MORGANTOWN, W.Va. — A West Virginia University law professor said he sees nothing in West Virginia’s Constitution that prohibits the Legislature from reconvening in a special session to override a gubernatorial veto.
“There’s no time limit in the override provisions of when the Legislature has to do it by and there’s no specification it has to do it during a regular session or during a special session called by the governor,” said Bob Bastress, a professor of U.S. constitutional law and West Virginia constitutional law.
Supporters of the Pain Capable Unborn Child Protection Act, a bill Governor Earl Ray Tomblin vetoed last week, are putting pressure on leaders of the state Senate and state House of Delegates to override that veto of HB 4588, a ban on abortions after 20 weeks into a pregnancy. The argument has been an unborn child or fetus can feel pain at that point in development.
Such an override vote can only be taken when lawmakers are in session and, currently, they are not.
Since it’s unlikely Tomblin will call a special session to allow for reconsideration, those with West Virginians For Life and their supporters are, instead, looking to a provision in the state Constitution that says a governor must call a special session if three-fifths of members of both the state Senate and state House of Delegates petition for it.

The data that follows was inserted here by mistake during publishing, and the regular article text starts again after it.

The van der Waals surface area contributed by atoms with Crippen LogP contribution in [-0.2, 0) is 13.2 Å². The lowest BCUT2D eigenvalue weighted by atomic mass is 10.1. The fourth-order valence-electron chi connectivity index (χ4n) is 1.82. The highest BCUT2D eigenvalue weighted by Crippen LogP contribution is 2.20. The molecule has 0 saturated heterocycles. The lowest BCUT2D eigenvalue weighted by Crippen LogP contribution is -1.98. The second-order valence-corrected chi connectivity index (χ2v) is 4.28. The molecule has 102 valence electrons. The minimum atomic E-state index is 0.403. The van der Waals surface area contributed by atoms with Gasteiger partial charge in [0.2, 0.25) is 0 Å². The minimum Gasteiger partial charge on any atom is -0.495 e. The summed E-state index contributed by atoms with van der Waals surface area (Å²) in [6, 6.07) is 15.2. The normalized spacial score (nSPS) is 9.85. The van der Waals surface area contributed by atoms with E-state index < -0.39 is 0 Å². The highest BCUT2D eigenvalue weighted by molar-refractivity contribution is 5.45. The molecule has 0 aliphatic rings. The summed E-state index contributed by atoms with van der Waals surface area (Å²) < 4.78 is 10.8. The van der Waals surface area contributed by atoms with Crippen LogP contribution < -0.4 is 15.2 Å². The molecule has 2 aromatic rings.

“There’s nothing in the Constitution, in my opinion, which would preclude that,” said Bastress. “Although I would have to say that the safer route for them would be to reenact the bill and then stay in session (awaiting a veto).” Bastress said lawmakers could recess, but not adjourn, pending action from the executive branch before taking an override vote to make the bill law.
Although such a move would be rare, Bastress said it would speak to the balance of power.
“The Constitution, in both veto provisions, specifically recognized the opportunity for a veto and, if the Legislature can’t convene itself to do that, then you’re depriving the Legislature of that opportunity,” he said on Wednesday’s MetroNews “Talkline.”
Most often, bills vetoed because of mistakes are taken up in a special session a governor calls, corrected and passed again with little controversy. However, in his veto message, Tomblin seemed to reject the entire fetal pain bill on its merits — calling it unconstitutional and unduly restrictive to the physician-patient relationship.